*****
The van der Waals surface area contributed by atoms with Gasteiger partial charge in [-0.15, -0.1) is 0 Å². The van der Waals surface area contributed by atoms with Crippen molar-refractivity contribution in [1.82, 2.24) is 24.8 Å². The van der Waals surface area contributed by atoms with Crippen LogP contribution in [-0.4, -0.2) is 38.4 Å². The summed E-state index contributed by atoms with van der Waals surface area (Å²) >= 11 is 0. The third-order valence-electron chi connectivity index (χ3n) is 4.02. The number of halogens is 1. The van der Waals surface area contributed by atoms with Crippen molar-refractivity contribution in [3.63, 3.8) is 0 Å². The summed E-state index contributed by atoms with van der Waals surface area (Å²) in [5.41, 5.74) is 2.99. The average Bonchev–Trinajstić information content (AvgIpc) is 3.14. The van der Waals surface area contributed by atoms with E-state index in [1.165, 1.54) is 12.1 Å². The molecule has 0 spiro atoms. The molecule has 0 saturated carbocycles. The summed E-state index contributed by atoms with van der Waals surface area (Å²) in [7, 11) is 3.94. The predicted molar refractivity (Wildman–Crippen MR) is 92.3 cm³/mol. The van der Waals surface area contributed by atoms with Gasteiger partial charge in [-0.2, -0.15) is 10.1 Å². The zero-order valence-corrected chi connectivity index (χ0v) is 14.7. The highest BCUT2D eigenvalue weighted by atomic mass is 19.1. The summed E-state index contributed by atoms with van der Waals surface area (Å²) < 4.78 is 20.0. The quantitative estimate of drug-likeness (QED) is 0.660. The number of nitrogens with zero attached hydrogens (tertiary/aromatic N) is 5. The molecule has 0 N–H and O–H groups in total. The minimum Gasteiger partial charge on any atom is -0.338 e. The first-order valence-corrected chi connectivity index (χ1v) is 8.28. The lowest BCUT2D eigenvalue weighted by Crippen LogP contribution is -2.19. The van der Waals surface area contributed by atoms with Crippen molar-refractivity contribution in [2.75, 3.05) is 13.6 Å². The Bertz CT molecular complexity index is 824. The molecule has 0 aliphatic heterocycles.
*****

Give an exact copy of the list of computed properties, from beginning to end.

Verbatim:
The van der Waals surface area contributed by atoms with Gasteiger partial charge in [-0.15, -0.1) is 0 Å². The van der Waals surface area contributed by atoms with Crippen molar-refractivity contribution in [1.82, 2.24) is 24.8 Å². The van der Waals surface area contributed by atoms with Crippen LogP contribution in [-0.4, -0.2) is 38.4 Å². The summed E-state index contributed by atoms with van der Waals surface area (Å²) >= 11 is 0. The third-order valence-electron chi connectivity index (χ3n) is 4.02. The number of halogens is 1. The van der Waals surface area contributed by atoms with Crippen molar-refractivity contribution in [3.63, 3.8) is 0 Å². The summed E-state index contributed by atoms with van der Waals surface area (Å²) in [5.41, 5.74) is 2.99. The average Bonchev–Trinajstić information content (AvgIpc) is 3.14. The van der Waals surface area contributed by atoms with E-state index in [1.165, 1.54) is 12.1 Å². The molecule has 0 spiro atoms. The molecule has 0 saturated carbocycles. The summed E-state index contributed by atoms with van der Waals surface area (Å²) in [7, 11) is 3.94. The predicted molar refractivity (Wildman–Crippen MR) is 92.3 cm³/mol. The van der Waals surface area contributed by atoms with Gasteiger partial charge in [-0.2, -0.15) is 10.1 Å². The zero-order valence-corrected chi connectivity index (χ0v) is 14.7. The highest BCUT2D eigenvalue weighted by atomic mass is 19.1. The summed E-state index contributed by atoms with van der Waals surface area (Å²) < 4.78 is 20.0. The quantitative estimate of drug-likeness (QED) is 0.660. The number of nitrogens with zero attached hydrogens (tertiary/aromatic N) is 5. The molecule has 0 N–H and O–H groups in total. The minimum Gasteiger partial charge on any atom is -0.338 e. The first-order valence-corrected chi connectivity index (χ1v) is 8.28. The lowest BCUT2D eigenvalue weighted by Crippen LogP contribution is -2.19. The van der Waals surface area contributed by atoms with Crippen molar-refractivity contribution in [2.75, 3.05) is 13.6 Å². The Bertz CT molecular complexity index is 824. The molecule has 0 aliphatic heterocycles.